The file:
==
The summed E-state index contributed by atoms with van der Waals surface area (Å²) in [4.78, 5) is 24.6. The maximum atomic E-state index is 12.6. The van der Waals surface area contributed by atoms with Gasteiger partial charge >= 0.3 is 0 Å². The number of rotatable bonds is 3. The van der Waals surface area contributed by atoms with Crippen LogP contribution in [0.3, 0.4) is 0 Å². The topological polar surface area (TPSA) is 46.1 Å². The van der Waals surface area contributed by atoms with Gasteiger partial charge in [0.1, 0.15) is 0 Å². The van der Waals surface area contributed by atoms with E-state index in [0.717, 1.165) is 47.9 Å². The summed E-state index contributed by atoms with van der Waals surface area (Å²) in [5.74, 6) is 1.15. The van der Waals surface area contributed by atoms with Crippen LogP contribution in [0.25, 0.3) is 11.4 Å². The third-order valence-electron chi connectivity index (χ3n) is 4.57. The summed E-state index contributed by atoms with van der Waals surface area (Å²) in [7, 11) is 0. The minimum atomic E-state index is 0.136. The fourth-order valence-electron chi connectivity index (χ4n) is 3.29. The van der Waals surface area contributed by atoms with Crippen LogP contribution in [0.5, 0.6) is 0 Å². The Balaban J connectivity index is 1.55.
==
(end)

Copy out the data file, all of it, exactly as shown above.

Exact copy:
The summed E-state index contributed by atoms with van der Waals surface area (Å²) in [4.78, 5) is 24.6. The maximum atomic E-state index is 12.6. The van der Waals surface area contributed by atoms with Gasteiger partial charge >= 0.3 is 0 Å². The number of rotatable bonds is 3. The van der Waals surface area contributed by atoms with Crippen LogP contribution in [0.3, 0.4) is 0 Å². The topological polar surface area (TPSA) is 46.1 Å². The van der Waals surface area contributed by atoms with Gasteiger partial charge in [0.1, 0.15) is 0 Å². The van der Waals surface area contributed by atoms with E-state index in [0.717, 1.165) is 47.9 Å². The summed E-state index contributed by atoms with van der Waals surface area (Å²) in [5.74, 6) is 1.15. The van der Waals surface area contributed by atoms with Crippen LogP contribution in [0.25, 0.3) is 11.4 Å². The third-order valence-electron chi connectivity index (χ3n) is 4.57. The summed E-state index contributed by atoms with van der Waals surface area (Å²) in [7, 11) is 0. The minimum atomic E-state index is 0.136. The fourth-order valence-electron chi connectivity index (χ4n) is 3.29. The van der Waals surface area contributed by atoms with Crippen LogP contribution in [0.5, 0.6) is 0 Å². The Balaban J connectivity index is 1.55.